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FSU football DC Harlon Barnett setting his defense up backward

Front to back, back to front— time to set the defense right.

NCAA Football: Florida State at Boise State Melina Myers-USA TODAY Sports

There is an old maxim in defensive football coaching: coverage determines the front.

That is to say, a defensive coordinator should work from back to front. The back end is where defense should begin. Former FSU football head coach Jimbo Fisher always said defenses should be run this way.

Defensive coordinators usually come from a background coaching defensive backs and linebackers for this reason. All of the current great defensive minds in college football come from the back end: Nick Saban, Mark Dantonio, Kirby Smart, Brent Venables— the list goes on.

The first two of the list are where we will focus, because of their influences on FSU’s past and present. Saban and Dantonio worked together at Michigan State in the late 1990s, with the former being the head coach who turned that program around. Both have also been the head man for current Seminoles defensive coordinator Harlon Barnett, Saban for a year in 2003 at LSU (when Jimbo Fisher was on staff), and Dantonio for over a decade.

The pair both subscribe to similar defensive principles, with quite different methods of implementation. Saban’s defense is based out of a middle of field closed (MOFC) man-matching zone scheme, using an extra defender in the box to combat opposing rush attacks and featuring mixed fronts. Dantonio bases his man-match zone out of a shallow quarters scheme with the middle of the field open (MOFO) and using nearly exclusively even (four down linemen) fronts. Both coaches use liberal amounts of zone pressure to unsettle opposing quarterbacks.

The key here? Both set their defenses up back to front.

In 2018, Florida State did not field a great defense. 37th in defensive S&P+ rankings, Harlon Barnett’s debut was disappointing; the previous year, he helped guide his alma mater and previous employer to a top-15 finish his final year in East Lansing.

Barnett did so by following the principles of his prior boss and mentor. Lot of quarters coverage, four down linemen, and zone pressure. Coverage determining the front.

But this has changed drastically in 2019. For the worse.

Barnett has shifted the defense to feature a lot of odd fronts, with three down linemen. There has been a significant amount of change in the back end to suit the shift up front. On its face, the change made some sense. FSU lost the disruptive presence of Brian Burns and needed to find a way to generate pressure in the pass rush.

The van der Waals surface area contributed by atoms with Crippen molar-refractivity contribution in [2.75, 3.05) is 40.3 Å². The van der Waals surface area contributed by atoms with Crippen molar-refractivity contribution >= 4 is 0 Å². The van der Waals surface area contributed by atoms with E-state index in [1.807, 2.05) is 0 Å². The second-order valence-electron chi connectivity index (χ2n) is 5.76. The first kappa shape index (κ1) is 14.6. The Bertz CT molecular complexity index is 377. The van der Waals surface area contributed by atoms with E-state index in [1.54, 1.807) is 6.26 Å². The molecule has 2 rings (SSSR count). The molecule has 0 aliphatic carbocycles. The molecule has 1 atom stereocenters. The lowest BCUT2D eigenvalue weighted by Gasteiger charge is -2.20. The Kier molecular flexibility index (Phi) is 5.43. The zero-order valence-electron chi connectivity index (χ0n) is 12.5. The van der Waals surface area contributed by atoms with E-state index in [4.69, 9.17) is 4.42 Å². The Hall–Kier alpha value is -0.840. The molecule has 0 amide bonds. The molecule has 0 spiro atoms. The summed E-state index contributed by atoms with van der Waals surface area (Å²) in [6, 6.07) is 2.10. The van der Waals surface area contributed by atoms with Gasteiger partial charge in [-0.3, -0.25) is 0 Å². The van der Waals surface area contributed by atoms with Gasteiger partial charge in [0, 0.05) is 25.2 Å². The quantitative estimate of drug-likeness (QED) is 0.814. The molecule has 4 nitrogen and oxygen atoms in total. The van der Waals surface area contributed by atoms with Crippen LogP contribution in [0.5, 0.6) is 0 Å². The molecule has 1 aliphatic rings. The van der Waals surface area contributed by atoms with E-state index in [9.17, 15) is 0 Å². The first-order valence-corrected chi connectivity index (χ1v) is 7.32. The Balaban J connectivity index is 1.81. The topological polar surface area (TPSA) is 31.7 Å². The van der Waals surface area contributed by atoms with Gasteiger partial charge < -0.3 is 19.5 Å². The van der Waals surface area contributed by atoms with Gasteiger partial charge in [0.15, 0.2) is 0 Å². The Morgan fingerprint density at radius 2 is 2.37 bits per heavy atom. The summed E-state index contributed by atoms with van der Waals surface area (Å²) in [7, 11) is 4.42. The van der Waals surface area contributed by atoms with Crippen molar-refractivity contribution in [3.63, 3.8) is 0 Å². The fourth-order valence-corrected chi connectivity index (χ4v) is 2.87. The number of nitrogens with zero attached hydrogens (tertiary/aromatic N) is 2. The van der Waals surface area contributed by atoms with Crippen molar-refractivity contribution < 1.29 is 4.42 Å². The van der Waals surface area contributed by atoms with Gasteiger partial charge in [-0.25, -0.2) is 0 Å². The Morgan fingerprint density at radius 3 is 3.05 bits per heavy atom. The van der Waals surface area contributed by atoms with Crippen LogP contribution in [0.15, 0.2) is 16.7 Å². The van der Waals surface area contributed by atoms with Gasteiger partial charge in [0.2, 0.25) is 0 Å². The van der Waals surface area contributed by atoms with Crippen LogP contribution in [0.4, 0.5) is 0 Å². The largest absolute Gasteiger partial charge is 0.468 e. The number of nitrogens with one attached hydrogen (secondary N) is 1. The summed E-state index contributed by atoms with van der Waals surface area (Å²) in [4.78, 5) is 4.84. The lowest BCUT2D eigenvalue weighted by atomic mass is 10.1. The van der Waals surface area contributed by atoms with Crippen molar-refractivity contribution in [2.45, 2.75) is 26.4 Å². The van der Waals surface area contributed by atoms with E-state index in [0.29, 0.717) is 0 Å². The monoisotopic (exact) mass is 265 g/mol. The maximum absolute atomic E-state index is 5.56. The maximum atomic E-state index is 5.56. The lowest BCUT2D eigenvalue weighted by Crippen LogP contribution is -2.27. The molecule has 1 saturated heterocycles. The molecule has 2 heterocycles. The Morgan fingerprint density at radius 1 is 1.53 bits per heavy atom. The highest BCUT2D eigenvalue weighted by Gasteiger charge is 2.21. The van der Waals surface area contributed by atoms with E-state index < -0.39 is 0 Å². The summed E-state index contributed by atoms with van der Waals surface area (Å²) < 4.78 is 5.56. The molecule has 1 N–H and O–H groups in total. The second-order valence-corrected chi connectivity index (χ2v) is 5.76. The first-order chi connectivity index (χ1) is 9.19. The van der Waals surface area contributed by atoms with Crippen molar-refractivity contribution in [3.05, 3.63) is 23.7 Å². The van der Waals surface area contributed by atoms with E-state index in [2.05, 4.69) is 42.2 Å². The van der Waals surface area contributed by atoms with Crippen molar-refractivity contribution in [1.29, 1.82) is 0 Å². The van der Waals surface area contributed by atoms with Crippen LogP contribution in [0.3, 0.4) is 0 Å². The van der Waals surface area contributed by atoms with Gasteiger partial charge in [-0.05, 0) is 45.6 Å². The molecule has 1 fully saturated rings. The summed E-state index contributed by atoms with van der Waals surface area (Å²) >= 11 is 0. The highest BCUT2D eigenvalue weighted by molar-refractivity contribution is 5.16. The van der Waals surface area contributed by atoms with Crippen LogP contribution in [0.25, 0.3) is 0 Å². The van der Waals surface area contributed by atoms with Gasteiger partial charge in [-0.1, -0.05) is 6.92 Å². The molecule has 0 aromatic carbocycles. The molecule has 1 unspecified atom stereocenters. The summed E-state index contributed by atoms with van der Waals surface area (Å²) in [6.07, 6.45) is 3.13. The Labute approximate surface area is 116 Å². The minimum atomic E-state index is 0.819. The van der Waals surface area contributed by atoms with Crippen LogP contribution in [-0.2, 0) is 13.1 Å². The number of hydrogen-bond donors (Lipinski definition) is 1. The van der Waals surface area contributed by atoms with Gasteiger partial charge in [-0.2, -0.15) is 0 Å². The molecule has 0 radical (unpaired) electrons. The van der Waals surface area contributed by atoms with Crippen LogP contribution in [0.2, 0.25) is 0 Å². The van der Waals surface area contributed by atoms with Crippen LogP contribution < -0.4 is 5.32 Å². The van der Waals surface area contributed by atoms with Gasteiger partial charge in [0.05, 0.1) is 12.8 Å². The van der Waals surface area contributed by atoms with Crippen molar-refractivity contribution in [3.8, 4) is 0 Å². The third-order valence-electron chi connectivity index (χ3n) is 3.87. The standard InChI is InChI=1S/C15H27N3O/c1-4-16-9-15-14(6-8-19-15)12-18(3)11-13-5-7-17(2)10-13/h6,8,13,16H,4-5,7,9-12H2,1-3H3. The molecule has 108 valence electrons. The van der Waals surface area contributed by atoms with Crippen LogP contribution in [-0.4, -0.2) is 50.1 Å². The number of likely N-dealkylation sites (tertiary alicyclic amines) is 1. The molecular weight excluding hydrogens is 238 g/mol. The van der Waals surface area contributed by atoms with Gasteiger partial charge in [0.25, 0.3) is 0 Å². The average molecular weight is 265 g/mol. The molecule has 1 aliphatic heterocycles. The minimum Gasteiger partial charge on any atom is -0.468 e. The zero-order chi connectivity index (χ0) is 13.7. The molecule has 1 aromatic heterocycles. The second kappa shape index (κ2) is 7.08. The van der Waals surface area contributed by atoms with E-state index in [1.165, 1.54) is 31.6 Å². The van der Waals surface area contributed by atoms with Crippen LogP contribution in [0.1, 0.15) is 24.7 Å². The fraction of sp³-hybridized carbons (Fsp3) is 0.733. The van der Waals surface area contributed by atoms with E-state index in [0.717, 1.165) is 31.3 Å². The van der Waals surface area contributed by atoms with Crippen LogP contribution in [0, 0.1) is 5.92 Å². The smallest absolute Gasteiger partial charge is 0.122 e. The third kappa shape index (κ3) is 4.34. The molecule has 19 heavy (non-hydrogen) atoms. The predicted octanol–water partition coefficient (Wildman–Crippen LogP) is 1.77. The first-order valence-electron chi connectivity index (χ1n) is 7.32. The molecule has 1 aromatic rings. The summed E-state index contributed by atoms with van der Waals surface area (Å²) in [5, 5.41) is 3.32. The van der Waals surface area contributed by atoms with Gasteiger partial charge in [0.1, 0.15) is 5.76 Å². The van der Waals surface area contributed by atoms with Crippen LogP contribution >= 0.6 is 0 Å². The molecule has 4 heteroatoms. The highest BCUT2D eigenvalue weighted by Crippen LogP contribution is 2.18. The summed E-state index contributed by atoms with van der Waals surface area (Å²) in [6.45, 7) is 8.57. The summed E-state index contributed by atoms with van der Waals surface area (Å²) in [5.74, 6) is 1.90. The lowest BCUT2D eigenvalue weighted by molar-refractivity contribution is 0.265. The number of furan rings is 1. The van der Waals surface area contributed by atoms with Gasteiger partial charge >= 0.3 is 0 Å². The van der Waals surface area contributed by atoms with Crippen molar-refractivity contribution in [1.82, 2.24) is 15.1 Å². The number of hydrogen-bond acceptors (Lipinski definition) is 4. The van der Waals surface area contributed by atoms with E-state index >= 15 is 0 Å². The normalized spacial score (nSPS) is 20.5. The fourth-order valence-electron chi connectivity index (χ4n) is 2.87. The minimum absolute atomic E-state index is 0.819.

Barnett chose to chase that pressure by changing the front. This seems logical, but it had a nearly catastrophic consequence: it disrupted the back end.

Run fits change when the front changes. When you have an even front, the two inside linebackers have relatively simple run fits. That doesn’t necessarily change when you change to an odd front. However, in addition to changing the run fits, the inside linebackers have to start taking offensive guards head on.

This new task is difficult for even the best linebackers to tackle (pun intended, because I like dad jokes). Famously, Ray Lewis had his worst season when the Ravens switched to a 3-4. The next year, after firing their defensive coordinator and returning to a 4-3, Lewis went right back to the Pro Bowl.

On top of changing run fits, FSU has dramatically changed the way it plays coverage to suit these new fronts. Instead of the man-match zone that has made Saban and Dantonio legends in their careers, Barnett has oversimplified the defense and begun playing a significant amount of spot-drop zone.

Without getting too technical (as there are many resources online and not enough space in this particular column), man-match zone and spot-drop zone are significantly different. Man-match zone is based on the principles of pattern reading. That is to say, the distribution of the receivers is what dictates how the back end plays in coverage. Spot-drop zone is precisely what it sounds like: defenders drop to particular areas, rather than working based on receiver routes.

Barnett has moved away from what the last two decades of his career were built on. Pattern reading has been dispatched for spot-drop zone. Even fronts have been eschewed for odd fronts.

Barnett has abandoned what he, his former Michigan State colleague Mark Snyder, and their mentor Dantonio have all seen propel their careers to the top levels of college football. He has made a significant mistake deciding to run their defenses from front to back rather than back to front.

If Barnett cannot realize he made a mistake changing from front to back to generate pass rush, his time in Tallahassee may be limited. The differing run fits and coverage schemes he has implemented in 2019 have caused confusion among position groups that should be allowed more help (linebackers) or allowed to run the coverages they had been coached to in 2018 and prior (for defensive backs).

Let the coverage dictate the front. Not vice versa.